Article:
At the same time, nation-wide lockdowns left people with less activities and items to spend their money on. This increase in the number of hours spent at home, combined with the higher savings and stimulus checks from the government resulted in people tackling home renovation projects or looking for new homes.


2) De-urbanisation Trend


There has also been an exodus away from metropolitan areas to less risky, less dense areas. The demand for real estate in the suburban area has been driven mainly by the work-from-home (WFH) capabilities that have evolved drastically over the past year. The chart below depicts the results of a survey asking builders if they have a higher share of clients who live in the city and want to purchase a property in the suburb or rural areas, compared to January 2020 (pre-pandemic). Meanwhile, the bar chart on the right shows the location of home purchases in 2020 in the U.S. Here, we can see that there is indeed an increasing number of clients moving to the suburbs.

Communication and information technology continue to establish the WFH as a norm as compared to a perk in the not-so-distant past, bolstering the shift out of the city areas. Suburban areas also offer houses with more space and are relatively cheaper. This meant the higher prices of housing due to high demand was not limited to the cities, but also present in the suburban areas. This de-urbanization trend shows no signs of stopping as home builds and permits in these areas are still high.


3) Low Mortgage Rates


The government has been pumping money into the economy and interest rates are at an all-time low to stimulate the economy and prevent a steep economic recession. Low interest rates, and by extension, lower mortgage rates, are causing a housing boom as people are willing to take loans to buy houses.

Consumers realise that the mortgage rates will not remain this low in the long run, and that they can have lower monthly payments by jumping in early, creating a feverish pace for real estate purchases. This increase in demand was illustrated by an increase in housing permits and housing starts.

Juxtaposed to this heightened demand were homeowners that were staying at home and not selling. With this mix of low housing inventory and demand for new home ownership, the housing market transitioned into an investment upcycle.


As such, the above-mentioned points encapsulate the factors that have led to a housing boom, which translated to an explosive demand for lumber. However, the outlook from here could be very different.


Outlook From Here


As mentioned above, the demand for lumber corresponds with the movements in the housing market. In this section, I shall analyse the various factors that could affect the housing market, and then determine the overall impact on lumber prices.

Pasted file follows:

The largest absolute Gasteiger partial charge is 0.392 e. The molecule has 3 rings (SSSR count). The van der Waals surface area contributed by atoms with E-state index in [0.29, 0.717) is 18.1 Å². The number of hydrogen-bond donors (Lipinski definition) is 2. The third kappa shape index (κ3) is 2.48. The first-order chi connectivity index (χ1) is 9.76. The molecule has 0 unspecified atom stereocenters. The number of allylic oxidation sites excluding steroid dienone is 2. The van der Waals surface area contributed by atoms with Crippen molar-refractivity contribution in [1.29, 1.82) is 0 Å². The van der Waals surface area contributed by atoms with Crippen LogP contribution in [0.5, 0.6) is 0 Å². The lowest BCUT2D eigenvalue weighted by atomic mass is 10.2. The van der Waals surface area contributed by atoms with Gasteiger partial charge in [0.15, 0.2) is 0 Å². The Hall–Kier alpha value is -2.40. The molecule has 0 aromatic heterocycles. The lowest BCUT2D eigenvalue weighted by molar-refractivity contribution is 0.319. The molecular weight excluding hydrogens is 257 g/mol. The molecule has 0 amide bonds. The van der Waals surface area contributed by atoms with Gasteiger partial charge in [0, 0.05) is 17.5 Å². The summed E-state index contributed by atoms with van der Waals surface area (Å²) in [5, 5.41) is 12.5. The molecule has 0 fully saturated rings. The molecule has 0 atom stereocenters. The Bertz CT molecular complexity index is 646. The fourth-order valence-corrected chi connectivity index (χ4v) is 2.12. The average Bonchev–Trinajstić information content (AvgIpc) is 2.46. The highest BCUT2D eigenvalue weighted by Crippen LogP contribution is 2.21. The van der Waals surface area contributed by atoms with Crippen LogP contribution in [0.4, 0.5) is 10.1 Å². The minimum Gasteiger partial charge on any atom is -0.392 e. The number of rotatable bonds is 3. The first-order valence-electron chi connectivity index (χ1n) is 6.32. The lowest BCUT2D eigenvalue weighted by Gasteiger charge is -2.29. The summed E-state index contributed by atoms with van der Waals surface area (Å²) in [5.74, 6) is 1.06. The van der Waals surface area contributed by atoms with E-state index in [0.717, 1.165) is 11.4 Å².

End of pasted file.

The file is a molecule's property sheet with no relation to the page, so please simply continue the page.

Factors affecting the demand for housing:


Due to rising home prices and increasing interest rates, demand for housing may experience a decline. However, with the peak home-buying season approaching, and existing demographic trends, the demand may remain elevated for some time.


1) Overheating Material Prices


In the last month, the soaring prices of lumber and other commodities, has added nearly $36,000 to the price of an average new single-family home, and nearly $13,000 to the market value of an average new multi-family home. This increase in building cost is being passed on, in part, to the consumer. This may cause the demand for new houses to slump as the purchase price becomes exorbitantly more expensive.

The S&P CoreLogic Case-Shiller 20-city home price index in the US soared 13.3% yoy in March of 2021, following an upwardly revised 12.0% growth in February and way above forecasts of a 12.3% rise. It is the largest annual price increase since December 2013.


As such, if demand for houses slows, the demand for lumber would decrease, causing lumber prices to drop and negatively impacting Avarga’s revenues.


2) Rising Interest Rates


Last week, Federal Reserve Chairman, Jerome Powell, indicated an unexpected increase in the Federal Reserve’s projection of inflation rates. This would lead to 2 interest rate hikes by 2023, translating to an increase in mortgage rates too. Hence, the cost of financing a loan becomes more expensive and monthly installments will increase.

At the same time, lead time for housing has increased significantly (in some cases up to 15 months). As houses take a longer time to be built, there is significant interest rate risk on the consumer, which may cause a decline in demand for homes, resulting in a corresponding decrease in demand for lumber.


3) Peak Home-building Season


Studies have shown the busiest moving times of the year occur during the summer, with June being one of the busiest months and July 31 the single busiest day, meaning people are likely shopping in the housing market at the end of the school year and as the summer draws to a close. Peak home remodeling season also lies around May through September, as these months tend to have the nicest weather, which makes it easier to finish projects quickly.

This means that the demand for housing and remodelling projects could increase, elevating the demand for lumber and preventing lumber prices from falling further.


4) Demographic Trends


Millennials make up almost 25% of the population, the largest section of the population, and will be turning 30 this year. At this age, they are reaching different milestones in their lives, such as starting a family. Polls have found that owning a home is considered amongst the most important things in life to them. As such, a significant increase in demand is being expected, as millennials will look to purchase homes. As such, there should be an influx of demand for new homes and home ownership in the short and mid-term.


Factors affecting the supply of Housing: